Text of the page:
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Southern University at Shreveport's EPA program is pipeline to jobs

Kate Archer Kent

More than a dozen people in Shreveport have started a job training program this week made possible through a grant from the U.S. Environmental Protection Agency. It could lead to a full-time job next month. Southern University at Shreveport is administering the grant that provides environmental health and safety training certifications. Program director Dennis Holmes said it's life-changing, and is catered to people who need a second chance in their career track. He said local firms seek out these graduates who get certifications in hazardous materials handling, OSHA construction safety, and EPA asbestos abatement.

“Some of them just hadn’t completed anything that was really productive for them," Holmes said, outside a classroom at the Shreveport Fire and Police Training Academy where part of the program is delivered. "This is very productive. They can start to take care of their kids and families. A lot of them said that they want to able to make their children and family have a good Christmas this year.”

Njeri Camara of Shreveport is self-employed, but hasn’t been able to make ends meet. She started the 125-hour program in hopes it will lead to a job in the construction trade.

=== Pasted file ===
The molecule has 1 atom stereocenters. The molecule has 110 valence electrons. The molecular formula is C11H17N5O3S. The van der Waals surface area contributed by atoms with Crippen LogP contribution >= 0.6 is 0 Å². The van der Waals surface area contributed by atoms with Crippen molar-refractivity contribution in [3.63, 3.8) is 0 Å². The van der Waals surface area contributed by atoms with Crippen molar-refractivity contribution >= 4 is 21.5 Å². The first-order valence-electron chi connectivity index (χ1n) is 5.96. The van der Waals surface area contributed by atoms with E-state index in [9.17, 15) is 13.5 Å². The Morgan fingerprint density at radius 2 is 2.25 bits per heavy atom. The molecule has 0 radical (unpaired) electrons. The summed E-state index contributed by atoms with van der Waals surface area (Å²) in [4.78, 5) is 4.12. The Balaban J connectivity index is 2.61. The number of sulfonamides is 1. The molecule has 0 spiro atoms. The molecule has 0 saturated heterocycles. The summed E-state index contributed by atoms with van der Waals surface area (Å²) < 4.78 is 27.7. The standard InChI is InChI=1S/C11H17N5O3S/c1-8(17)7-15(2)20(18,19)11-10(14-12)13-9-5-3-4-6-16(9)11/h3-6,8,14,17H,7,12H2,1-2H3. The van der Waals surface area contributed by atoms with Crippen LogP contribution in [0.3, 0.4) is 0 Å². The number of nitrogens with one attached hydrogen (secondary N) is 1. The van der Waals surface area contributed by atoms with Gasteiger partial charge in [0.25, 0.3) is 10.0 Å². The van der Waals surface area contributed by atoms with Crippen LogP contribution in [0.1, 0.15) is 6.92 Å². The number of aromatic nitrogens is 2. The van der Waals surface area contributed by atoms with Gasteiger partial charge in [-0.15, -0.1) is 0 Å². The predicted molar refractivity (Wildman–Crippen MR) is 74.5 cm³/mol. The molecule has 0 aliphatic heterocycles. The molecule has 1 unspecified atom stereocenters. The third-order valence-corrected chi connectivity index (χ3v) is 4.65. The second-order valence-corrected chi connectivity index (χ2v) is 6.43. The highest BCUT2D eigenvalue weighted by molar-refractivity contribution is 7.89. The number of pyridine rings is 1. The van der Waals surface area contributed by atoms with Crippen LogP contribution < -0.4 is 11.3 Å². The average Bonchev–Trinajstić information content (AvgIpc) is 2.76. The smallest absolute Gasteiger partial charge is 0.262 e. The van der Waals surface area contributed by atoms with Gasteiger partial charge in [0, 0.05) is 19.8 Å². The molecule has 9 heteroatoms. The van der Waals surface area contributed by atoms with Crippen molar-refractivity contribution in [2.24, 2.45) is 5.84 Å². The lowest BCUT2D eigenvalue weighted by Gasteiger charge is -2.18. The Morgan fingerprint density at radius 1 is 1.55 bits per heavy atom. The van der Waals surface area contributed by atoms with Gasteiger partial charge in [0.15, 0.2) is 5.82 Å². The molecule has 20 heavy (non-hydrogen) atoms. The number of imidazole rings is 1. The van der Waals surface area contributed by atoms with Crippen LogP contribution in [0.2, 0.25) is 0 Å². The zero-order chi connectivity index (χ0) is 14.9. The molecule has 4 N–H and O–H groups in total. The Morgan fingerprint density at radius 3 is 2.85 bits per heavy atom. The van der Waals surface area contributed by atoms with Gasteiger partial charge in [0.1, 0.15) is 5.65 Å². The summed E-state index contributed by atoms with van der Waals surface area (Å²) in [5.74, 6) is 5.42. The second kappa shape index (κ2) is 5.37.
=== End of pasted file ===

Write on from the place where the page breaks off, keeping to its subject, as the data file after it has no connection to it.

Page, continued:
“If you include my other education and training, I think it will make me more attractive perhaps than someone who’s just got the specific training to do the actual manual labor part, but I know I’m going to have to go in and do the manual labor," Camara said.

Holmes said in the last class, 18 out of 20 students received job offers prior to the end of the program. There’s a waiting list, but he’s currently seeking applications to fill the EPA training program that begins in the spring.

Chuck Smith brings more than 30 years' broadcast and media experience to Red River Radio. He began his career as a radio news reporter and transitioned to television journalism and newsmagazine production. Chuck studied mass communications at Southern Arkansas University in Magnolia and motion picture / television production at the University of California at Los Angeles. He has also taught writing for television at York Technical College in Rock Hill, South Carolina and video / film production at Centenary College of Louisiana, Shreveport.